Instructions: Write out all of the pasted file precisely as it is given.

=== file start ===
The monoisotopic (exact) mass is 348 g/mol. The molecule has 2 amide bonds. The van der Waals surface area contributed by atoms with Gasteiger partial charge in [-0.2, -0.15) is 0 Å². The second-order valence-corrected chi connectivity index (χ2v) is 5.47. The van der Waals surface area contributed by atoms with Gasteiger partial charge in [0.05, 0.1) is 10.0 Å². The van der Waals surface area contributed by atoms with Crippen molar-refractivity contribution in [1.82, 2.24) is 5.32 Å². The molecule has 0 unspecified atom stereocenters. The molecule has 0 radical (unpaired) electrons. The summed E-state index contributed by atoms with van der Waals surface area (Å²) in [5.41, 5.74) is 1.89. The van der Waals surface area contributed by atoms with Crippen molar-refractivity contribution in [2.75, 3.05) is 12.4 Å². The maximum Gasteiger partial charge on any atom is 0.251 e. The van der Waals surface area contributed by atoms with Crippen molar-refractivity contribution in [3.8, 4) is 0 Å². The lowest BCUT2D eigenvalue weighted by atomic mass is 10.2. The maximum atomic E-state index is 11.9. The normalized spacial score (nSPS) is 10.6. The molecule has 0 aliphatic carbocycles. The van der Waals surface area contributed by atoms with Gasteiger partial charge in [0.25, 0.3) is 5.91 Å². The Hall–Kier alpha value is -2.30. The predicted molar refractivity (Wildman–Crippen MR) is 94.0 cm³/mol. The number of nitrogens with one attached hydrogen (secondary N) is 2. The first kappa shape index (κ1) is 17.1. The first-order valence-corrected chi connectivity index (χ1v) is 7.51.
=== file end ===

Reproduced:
The monoisotopic (exact) mass is 348 g/mol. The molecule has 2 amide bonds. The van der Waals surface area contributed by atoms with Gasteiger partial charge in [-0.2, -0.15) is 0 Å². The second-order valence-corrected chi connectivity index (χ2v) is 5.47. The van der Waals surface area contributed by atoms with Gasteiger partial charge in [0.05, 0.1) is 10.0 Å². The van der Waals surface area contributed by atoms with Crippen molar-refractivity contribution in [1.82, 2.24) is 5.32 Å². The molecule has 0 unspecified atom stereocenters. The molecule has 0 radical (unpaired) electrons. The summed E-state index contributed by atoms with van der Waals surface area (Å²) in [5.41, 5.74) is 1.89. The van der Waals surface area contributed by atoms with Crippen molar-refractivity contribution in [2.75, 3.05) is 12.4 Å². The maximum Gasteiger partial charge on any atom is 0.251 e. The van der Waals surface area contributed by atoms with Crippen molar-refractivity contribution in [3.8, 4) is 0 Å². The lowest BCUT2D eigenvalue weighted by atomic mass is 10.2. The maximum atomic E-state index is 11.9. The normalized spacial score (nSPS) is 10.6. The molecule has 0 aliphatic carbocycles. The van der Waals surface area contributed by atoms with Gasteiger partial charge in [0.25, 0.3) is 5.91 Å². The Hall–Kier alpha value is -2.30. The predicted molar refractivity (Wildman–Crippen MR) is 94.0 cm³/mol. The number of nitrogens with one attached hydrogen (secondary N) is 2. The first kappa shape index (κ1) is 17.1. The first-order valence-corrected chi connectivity index (χ1v) is 7.51.